To anyone who remembers the chaotic old Foyles bookstore in central London, its new incarnation a few doors further up Charing Cross Road is a remarkable sight.
Sleek in design, well ordered in layout with enticing curated clusters of books recommended by staff, Foyles now comes with many of the familiar signature notes of contemporary high street retailing: the café, the gallery and events space, and the atrium, a central reference point for five floors devoted to the pleasure of reading, a mission underscored by the bold slogan stamped on one of the walls: “Welcome book lovers, you are among friends.”
Such engaging self-confidence is a refreshing, even defiant break from the gloom that has stalked bookselling — and publishing — in recent years. It is also in keeping with a new approach to bookselling by Waterstones, which bought Foyles last year from the eponymous family who made the move to the new premises.
Since almost going out of business nearly a decade ago Waterstones has reinvented itself under chief executive James Daunt, junking many of the customs of chain store retailing in a bid to prove that in a sector dominated by the disruptive might of US ecommerce group Amazon, there is still life and profit to be found in high street retailing.
Now the question is whether Mr Daunt can repeat the experience across the Atlantic. Last week Elliott Management, Waterstones’ owner, agreed to buy Barnes & Noble, the ailing national US bookstore chain, in a $683m deal that will see Mr Daunt move to New York to take charge of the American company and its 627 stores alongside his continuing stewardship of Waterstones.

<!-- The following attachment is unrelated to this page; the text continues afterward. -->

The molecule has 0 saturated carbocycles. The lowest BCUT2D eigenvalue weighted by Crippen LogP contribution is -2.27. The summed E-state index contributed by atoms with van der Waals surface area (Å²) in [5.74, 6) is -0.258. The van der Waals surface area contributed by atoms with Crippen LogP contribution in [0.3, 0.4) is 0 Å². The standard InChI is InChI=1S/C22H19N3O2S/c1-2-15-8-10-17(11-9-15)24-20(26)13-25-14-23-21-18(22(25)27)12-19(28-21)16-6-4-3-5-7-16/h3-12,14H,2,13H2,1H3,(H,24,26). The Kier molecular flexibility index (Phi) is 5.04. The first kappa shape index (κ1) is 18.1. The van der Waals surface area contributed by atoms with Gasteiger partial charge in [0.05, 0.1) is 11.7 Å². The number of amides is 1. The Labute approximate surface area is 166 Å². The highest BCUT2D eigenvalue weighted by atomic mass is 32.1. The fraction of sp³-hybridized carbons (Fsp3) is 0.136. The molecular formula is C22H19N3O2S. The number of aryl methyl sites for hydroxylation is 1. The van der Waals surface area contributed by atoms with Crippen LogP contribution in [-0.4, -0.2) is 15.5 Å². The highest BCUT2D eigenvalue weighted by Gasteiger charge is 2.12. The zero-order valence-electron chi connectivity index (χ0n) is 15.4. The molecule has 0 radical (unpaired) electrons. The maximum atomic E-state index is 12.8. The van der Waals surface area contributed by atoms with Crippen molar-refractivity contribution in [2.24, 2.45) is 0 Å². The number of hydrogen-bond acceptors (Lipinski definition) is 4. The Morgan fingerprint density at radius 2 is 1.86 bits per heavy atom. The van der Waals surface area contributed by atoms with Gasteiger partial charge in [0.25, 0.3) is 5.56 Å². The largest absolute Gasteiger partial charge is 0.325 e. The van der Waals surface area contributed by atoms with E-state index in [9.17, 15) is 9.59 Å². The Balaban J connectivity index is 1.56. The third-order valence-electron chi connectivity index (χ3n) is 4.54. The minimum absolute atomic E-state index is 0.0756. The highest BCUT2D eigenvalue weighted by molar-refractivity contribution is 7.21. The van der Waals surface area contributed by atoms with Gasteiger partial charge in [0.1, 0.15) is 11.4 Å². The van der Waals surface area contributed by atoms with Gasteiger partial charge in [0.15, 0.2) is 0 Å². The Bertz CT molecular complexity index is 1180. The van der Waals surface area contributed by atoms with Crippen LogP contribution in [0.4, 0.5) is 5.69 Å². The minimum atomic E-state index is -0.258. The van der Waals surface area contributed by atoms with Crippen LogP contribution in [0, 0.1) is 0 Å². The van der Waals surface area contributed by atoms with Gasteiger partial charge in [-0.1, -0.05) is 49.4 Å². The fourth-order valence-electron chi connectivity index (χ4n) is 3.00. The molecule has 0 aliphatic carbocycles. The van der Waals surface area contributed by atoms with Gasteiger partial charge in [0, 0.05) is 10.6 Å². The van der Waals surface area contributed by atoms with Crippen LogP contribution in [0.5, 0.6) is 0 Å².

The fact that Elliott, a wing of the activist hedge fund founded by Paul Singer, and a company known more for its forensic reading of balance sheets than its love of fine writing, has made two big investments in the sector within the space of a year has lifted spirits in an industry that until recently felt it was fighting for its very survival as Amazon rewrote the rules of the book business.
While booksellers were among the first retailers to feel the full force of the Amazon effect, with the Borders chain closing in 2011, the rest of the industry has begun to suffer. In the past two years, there have been a string of retail bankruptcies and mall closures as a result of the relentless rise of ecommerce. Yet the Barnes & Noble deal is the latest sign that the book trade, at least, may have seen Amazon reach the peak of its influence and found ways to survive.
“There are limits to the online experience. In the world of books it is as good as it can be,” says Mr Daunt, a former banker who made his name running a boutique London bookshop chain. “Now other retailers are going through what we went through. We endured the fire and it forced us to dramatically improve our shops and raise our game.”